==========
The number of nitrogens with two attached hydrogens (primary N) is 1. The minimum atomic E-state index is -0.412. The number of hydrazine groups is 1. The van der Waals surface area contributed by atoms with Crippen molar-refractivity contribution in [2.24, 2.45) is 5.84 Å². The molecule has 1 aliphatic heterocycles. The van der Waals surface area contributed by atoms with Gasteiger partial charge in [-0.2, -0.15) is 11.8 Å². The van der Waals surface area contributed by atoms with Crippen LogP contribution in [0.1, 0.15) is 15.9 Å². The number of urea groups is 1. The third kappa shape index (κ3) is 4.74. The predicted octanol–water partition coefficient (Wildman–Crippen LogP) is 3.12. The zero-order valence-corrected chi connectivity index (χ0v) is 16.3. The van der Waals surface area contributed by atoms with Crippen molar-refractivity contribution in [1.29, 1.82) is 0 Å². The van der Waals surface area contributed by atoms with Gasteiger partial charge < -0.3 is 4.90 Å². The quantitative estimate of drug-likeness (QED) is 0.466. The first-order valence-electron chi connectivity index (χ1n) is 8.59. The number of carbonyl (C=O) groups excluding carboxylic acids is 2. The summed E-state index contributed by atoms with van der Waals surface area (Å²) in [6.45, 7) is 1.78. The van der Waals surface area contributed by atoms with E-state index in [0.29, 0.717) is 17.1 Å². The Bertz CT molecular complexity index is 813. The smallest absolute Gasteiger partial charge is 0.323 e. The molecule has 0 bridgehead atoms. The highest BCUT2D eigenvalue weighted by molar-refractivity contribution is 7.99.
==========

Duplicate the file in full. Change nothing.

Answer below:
The number of nitrogens with two attached hydrogens (primary N) is 1. The minimum atomic E-state index is -0.412. The number of hydrazine groups is 1. The van der Waals surface area contributed by atoms with Crippen molar-refractivity contribution in [2.24, 2.45) is 5.84 Å². The molecule has 1 aliphatic heterocycles. The van der Waals surface area contributed by atoms with Gasteiger partial charge in [-0.2, -0.15) is 11.8 Å². The van der Waals surface area contributed by atoms with Crippen LogP contribution in [0.1, 0.15) is 15.9 Å². The number of urea groups is 1. The third kappa shape index (κ3) is 4.74. The predicted octanol–water partition coefficient (Wildman–Crippen LogP) is 3.12. The zero-order valence-corrected chi connectivity index (χ0v) is 16.3. The van der Waals surface area contributed by atoms with Crippen molar-refractivity contribution in [1.29, 1.82) is 0 Å². The van der Waals surface area contributed by atoms with Gasteiger partial charge < -0.3 is 4.90 Å². The quantitative estimate of drug-likeness (QED) is 0.466. The first-order valence-electron chi connectivity index (χ1n) is 8.59. The number of carbonyl (C=O) groups excluding carboxylic acids is 2. The summed E-state index contributed by atoms with van der Waals surface area (Å²) in [6.45, 7) is 1.78. The van der Waals surface area contributed by atoms with E-state index in [0.29, 0.717) is 17.1 Å². The Bertz CT molecular complexity index is 813. The smallest absolute Gasteiger partial charge is 0.323 e. The molecule has 0 bridgehead atoms. The highest BCUT2D eigenvalue weighted by molar-refractivity contribution is 7.99.